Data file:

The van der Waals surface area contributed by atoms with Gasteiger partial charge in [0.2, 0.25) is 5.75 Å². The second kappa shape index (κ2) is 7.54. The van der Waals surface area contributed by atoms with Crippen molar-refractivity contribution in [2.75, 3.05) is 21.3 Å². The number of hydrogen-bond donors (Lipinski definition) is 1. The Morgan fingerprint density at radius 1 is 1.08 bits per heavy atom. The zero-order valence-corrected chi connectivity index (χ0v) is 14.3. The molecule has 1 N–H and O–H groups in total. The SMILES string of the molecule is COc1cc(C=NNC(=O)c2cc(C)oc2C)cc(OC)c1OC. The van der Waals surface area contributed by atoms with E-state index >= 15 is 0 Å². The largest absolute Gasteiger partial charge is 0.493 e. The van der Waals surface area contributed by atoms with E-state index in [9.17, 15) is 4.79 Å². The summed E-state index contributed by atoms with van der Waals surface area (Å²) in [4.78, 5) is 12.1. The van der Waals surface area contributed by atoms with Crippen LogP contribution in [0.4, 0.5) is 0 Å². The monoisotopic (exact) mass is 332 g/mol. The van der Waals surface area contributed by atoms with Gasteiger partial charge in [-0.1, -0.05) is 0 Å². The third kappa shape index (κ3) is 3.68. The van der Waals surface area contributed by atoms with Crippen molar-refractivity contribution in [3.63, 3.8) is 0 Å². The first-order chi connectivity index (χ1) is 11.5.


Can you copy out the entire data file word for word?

The van der Waals surface area contributed by atoms with Gasteiger partial charge in [0.2, 0.25) is 5.75 Å². The second kappa shape index (κ2) is 7.54. The van der Waals surface area contributed by atoms with Crippen molar-refractivity contribution in [2.75, 3.05) is 21.3 Å². The number of hydrogen-bond donors (Lipinski definition) is 1. The Morgan fingerprint density at radius 1 is 1.08 bits per heavy atom. The zero-order valence-corrected chi connectivity index (χ0v) is 14.3. The molecule has 1 N–H and O–H groups in total. The SMILES string of the molecule is COc1cc(C=NNC(=O)c2cc(C)oc2C)cc(OC)c1OC. The van der Waals surface area contributed by atoms with E-state index >= 15 is 0 Å². The largest absolute Gasteiger partial charge is 0.493 e. The van der Waals surface area contributed by atoms with E-state index in [9.17, 15) is 4.79 Å². The summed E-state index contributed by atoms with van der Waals surface area (Å²) in [4.78, 5) is 12.1. The van der Waals surface area contributed by atoms with Crippen LogP contribution in [0.4, 0.5) is 0 Å². The monoisotopic (exact) mass is 332 g/mol. The van der Waals surface area contributed by atoms with Gasteiger partial charge in [-0.1, -0.05) is 0 Å². The third kappa shape index (κ3) is 3.68. The van der Waals surface area contributed by atoms with Crippen molar-refractivity contribution in [3.63, 3.8) is 0 Å². The first-order chi connectivity index (χ1) is 11.5.